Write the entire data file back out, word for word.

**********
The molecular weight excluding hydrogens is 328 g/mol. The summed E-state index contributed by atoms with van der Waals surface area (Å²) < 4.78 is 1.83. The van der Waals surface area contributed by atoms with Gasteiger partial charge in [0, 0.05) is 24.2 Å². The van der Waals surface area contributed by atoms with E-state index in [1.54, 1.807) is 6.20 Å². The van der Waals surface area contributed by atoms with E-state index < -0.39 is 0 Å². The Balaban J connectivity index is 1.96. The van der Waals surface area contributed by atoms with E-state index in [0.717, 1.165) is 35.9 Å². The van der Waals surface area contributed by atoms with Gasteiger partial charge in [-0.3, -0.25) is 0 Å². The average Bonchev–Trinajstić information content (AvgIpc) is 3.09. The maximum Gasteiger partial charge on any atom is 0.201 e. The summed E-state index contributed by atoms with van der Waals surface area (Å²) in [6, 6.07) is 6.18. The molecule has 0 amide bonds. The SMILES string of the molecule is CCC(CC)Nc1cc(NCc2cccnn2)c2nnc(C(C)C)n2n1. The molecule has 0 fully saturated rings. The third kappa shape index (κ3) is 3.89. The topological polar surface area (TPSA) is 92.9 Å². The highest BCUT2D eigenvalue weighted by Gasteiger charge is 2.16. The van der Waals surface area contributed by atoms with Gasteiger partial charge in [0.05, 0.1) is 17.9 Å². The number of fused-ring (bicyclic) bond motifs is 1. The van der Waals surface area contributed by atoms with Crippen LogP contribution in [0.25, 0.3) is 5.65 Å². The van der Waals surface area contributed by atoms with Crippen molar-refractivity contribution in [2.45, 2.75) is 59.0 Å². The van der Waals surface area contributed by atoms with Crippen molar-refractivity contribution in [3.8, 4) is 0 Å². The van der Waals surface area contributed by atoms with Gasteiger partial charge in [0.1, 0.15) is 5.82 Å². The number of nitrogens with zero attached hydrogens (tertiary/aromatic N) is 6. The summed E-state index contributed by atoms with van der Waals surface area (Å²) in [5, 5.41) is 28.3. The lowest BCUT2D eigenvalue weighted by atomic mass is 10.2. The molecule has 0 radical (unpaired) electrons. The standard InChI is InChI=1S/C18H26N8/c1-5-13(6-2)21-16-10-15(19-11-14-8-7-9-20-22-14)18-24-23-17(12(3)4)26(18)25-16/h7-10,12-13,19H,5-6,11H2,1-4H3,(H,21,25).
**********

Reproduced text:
The molecular weight excluding hydrogens is 328 g/mol. The summed E-state index contributed by atoms with van der Waals surface area (Å²) < 4.78 is 1.83. The van der Waals surface area contributed by atoms with Gasteiger partial charge in [0, 0.05) is 24.2 Å². The van der Waals surface area contributed by atoms with E-state index in [1.54, 1.807) is 6.20 Å². The van der Waals surface area contributed by atoms with E-state index < -0.39 is 0 Å². The Balaban J connectivity index is 1.96. The van der Waals surface area contributed by atoms with E-state index in [0.717, 1.165) is 35.9 Å². The van der Waals surface area contributed by atoms with Gasteiger partial charge in [-0.3, -0.25) is 0 Å². The average Bonchev–Trinajstić information content (AvgIpc) is 3.09. The maximum Gasteiger partial charge on any atom is 0.201 e. The summed E-state index contributed by atoms with van der Waals surface area (Å²) in [6, 6.07) is 6.18. The molecule has 0 amide bonds. The SMILES string of the molecule is CCC(CC)Nc1cc(NCc2cccnn2)c2nnc(C(C)C)n2n1. The molecule has 0 fully saturated rings. The third kappa shape index (κ3) is 3.89. The topological polar surface area (TPSA) is 92.9 Å². The highest BCUT2D eigenvalue weighted by Gasteiger charge is 2.16. The van der Waals surface area contributed by atoms with Gasteiger partial charge in [0.05, 0.1) is 17.9 Å². The number of fused-ring (bicyclic) bond motifs is 1. The van der Waals surface area contributed by atoms with Crippen LogP contribution in [0.25, 0.3) is 5.65 Å². The van der Waals surface area contributed by atoms with Crippen molar-refractivity contribution in [2.45, 2.75) is 59.0 Å². The van der Waals surface area contributed by atoms with Crippen molar-refractivity contribution in [3.8, 4) is 0 Å². The van der Waals surface area contributed by atoms with Gasteiger partial charge in [0.1, 0.15) is 5.82 Å². The number of nitrogens with zero attached hydrogens (tertiary/aromatic N) is 6. The summed E-state index contributed by atoms with van der Waals surface area (Å²) in [5, 5.41) is 28.3. The lowest BCUT2D eigenvalue weighted by atomic mass is 10.2. The molecule has 0 radical (unpaired) electrons. The standard InChI is InChI=1S/C18H26N8/c1-5-13(6-2)21-16-10-15(19-11-14-8-7-9-20-22-14)18-24-23-17(12(3)4)26(18)25-16/h7-10,12-13,19H,5-6,11H2,1-4H3,(H,21,25).